Collaboration at an internal and external level is key in a living economy (Principle 1). Employees in particular are positively impacted by an inclusive management style, their motivation increases as does their productivity. For example, the management of the Greek cosmetics company, Apivita, has succeeded in engaging employees and customers in its business models by continuously sharing new ideas and initiatives and engaging in civil society projects such as the establishment of a Botanical Garden that will both safeguard biodiversity of ancient Greece and explain about invaluable services of nature, such as bee products (honey, wax, etc) that are main ingredients in Apivita’s product range.


Can new initiatives emerge bottom up? Certainly, but at some point they will need top management support, since significant change is only possible when you have that support (Principle 2). At the sportswear company Puma the CEO took a major lead in the implementation of green accounting based on ecosystem services principles. At Tetrapak top management for a long period continuously supported sustainability strategies, even when they were not the best financial option, as was the case of using bioplastic material into their carton containers. It is certainly that these initiatives would not have happened without the continued support from top management.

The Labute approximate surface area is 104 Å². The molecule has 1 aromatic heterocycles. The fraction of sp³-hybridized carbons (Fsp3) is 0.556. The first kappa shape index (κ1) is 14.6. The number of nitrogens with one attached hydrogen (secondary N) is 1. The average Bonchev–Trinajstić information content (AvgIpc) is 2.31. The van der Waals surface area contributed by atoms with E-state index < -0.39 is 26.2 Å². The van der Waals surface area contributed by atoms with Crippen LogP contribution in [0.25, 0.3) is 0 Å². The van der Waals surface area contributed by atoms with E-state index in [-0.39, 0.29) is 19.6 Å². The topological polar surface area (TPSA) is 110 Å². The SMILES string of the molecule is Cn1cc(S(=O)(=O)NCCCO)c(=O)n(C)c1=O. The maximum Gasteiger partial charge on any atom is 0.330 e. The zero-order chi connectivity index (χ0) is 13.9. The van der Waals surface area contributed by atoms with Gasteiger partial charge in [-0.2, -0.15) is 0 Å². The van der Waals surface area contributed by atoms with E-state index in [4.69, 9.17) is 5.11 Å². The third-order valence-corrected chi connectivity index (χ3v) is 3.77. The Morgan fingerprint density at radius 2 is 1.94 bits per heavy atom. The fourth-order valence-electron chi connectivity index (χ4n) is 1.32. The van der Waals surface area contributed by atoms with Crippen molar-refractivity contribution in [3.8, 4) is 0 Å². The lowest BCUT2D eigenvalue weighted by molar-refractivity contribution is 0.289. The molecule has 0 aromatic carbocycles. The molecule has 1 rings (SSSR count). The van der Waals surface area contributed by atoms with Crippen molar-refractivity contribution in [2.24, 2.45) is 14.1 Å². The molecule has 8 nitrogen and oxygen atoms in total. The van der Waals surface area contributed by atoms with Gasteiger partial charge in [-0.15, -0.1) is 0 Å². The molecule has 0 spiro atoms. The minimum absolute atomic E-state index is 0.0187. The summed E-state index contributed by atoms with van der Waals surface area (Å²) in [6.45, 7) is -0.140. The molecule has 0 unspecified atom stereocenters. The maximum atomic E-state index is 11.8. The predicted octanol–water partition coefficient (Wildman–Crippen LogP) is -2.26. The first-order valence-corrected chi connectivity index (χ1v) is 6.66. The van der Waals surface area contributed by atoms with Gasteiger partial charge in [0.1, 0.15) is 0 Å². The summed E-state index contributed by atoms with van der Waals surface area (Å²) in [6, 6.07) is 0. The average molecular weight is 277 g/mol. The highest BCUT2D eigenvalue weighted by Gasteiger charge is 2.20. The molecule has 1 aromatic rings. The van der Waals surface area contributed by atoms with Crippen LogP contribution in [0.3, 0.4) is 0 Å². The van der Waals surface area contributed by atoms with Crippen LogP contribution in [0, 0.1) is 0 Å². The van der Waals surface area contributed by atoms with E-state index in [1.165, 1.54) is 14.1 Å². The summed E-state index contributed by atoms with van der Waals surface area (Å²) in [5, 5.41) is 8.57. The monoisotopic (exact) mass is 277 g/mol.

Finally, Principle 3 implies that making a shift towards a collaborative mindset in the business organisation and creating the market for new services and products requires cultural change within the company. Culture can be changed gradually over time. One way of achieving this is by engaging the organization in projects that challenge the competencies and capabilities of the company. A small new initiative might not seem game-changing in itself but the organizational learning from new types of projects such as new collaborations should not be underestimated.

In most cases the change towards a living economy will be a gradual transition, as illustrated by Van Houtum, a Dutch company supplying a range of bathroom solutions. The company recently launched cradle-to-cradle certified toilet paper, by collecting excess paper from their wholesalers among other initiatives. Business goes well and the next step is to change the company culture towards a common goal to embed a business model where all products are manufactured after the cradle-to-cradle principle.